Nicolas Sidjakov

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Nicolas Sidjakov
was born December 16, 1924, in Riga, Latvia, of Russian parents who had fled Russia during the Revo­lu­tion. He studies in Paris at the Ecole des Beaux Arts in the 1940s, and in the 1950s worked as a free­lance designer for the French movie industry, and in adver­tising. In 1954 he came to the United States with his family, where he continued to work in adver­tising. In the 1950s he also began to illus­trate children’s picture books. His first such work was published in 1957, and in 1961 he won the Calde­cott Award for Baboushka and the Three Kings by Ruth Robbins. The story, based on an old Russian legend, enabled Sidjakov to draw upon his own heritage and ‘Russian feel­ings.’ Throughout the 1960s and 70s he continued to illus­trate various authors’ books on a variety of subjects, including folk liter­a­ture.

Nicolas designed more than he illus­trated and the adver­tising annuals of the period are littered with his design acco­lades.

3 thoughts on “Nicolas Sidjakov”

  1. j.miho says:

    nicolas was to me more a designer than an illus­trator he was a excep­tion­ally good designer with modernist traits. he and his friends like tom kamu­fuji and a group of s.f. designers were spear­heading design in america as nyc was. the 60’s-70’s was the golden age of graphic design from a concep­tual basis. rock and roll was bursting out on the streets of s.f. with its habit of indi­vidual designs. others from russia who fled the stal­inist era was alexi brodovitch the amazing maga­zine designer and teacher of penn-kane-and many other photog­ra­phers in nyc. design revo­lu­tion was it coast to coast. it happened because of america was a place to be and express your­self-nyc beat paris for art as abstract expres­sionist flow­ered in nyc. print supported design and photog­ra­phers pushed the enve­lope of pictures and pushed illus­tra­tion aside. nicolas was in the thick of it.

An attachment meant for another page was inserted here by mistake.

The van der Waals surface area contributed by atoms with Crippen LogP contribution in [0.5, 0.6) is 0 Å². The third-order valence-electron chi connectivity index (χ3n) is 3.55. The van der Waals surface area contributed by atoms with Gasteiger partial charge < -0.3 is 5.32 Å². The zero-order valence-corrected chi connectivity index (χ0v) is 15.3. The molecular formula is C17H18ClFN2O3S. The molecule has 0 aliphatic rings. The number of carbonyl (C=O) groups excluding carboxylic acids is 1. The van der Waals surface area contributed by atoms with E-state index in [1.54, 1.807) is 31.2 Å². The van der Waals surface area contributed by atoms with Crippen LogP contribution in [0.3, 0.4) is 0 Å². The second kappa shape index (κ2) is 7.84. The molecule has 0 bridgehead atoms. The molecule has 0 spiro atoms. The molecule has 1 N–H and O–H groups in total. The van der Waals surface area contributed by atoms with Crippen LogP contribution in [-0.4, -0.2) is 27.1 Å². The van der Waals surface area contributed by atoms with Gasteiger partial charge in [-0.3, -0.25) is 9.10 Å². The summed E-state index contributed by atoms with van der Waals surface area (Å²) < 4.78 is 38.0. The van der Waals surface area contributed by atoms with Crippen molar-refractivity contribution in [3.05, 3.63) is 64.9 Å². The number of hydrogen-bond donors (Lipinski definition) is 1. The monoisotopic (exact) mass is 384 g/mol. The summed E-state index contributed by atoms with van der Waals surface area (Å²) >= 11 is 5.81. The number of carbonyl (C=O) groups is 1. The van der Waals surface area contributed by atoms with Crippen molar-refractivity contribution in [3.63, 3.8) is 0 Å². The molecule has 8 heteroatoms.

2. admin says:

    While San Fran­cisco was roaring along creatively, James Miho reshaped design from New York City. I still have samples from his Cham­pion Papers series and will not part with them. For more infor­ma­tion on Miho, a quick search online will intro­duce you to this iconic designer who’s place in graphic design history is firmly estab­lished and fondly remem­bered.
    Thank you for the comment.

  3. Laurel Burden says:

    I came across “Baboushka” today at the LACMA Cali­fornia Design exhibit and was imme­di­ately taken back to the 60s in Northern Cali­fornia. The book came into my life because I had two very young brothers and children’s book illus­tra­tions had always been a passion. I loved this book and as I started college in Oakland, became aware of the rich design commu­nity in the area. Mr. Miho’s remarks were wonderful to read and he, and his work with Cham­pion Papers were an inspi­ra­tion to a young graphic designer.
    Thank you, I’m thrilled to have found this site.

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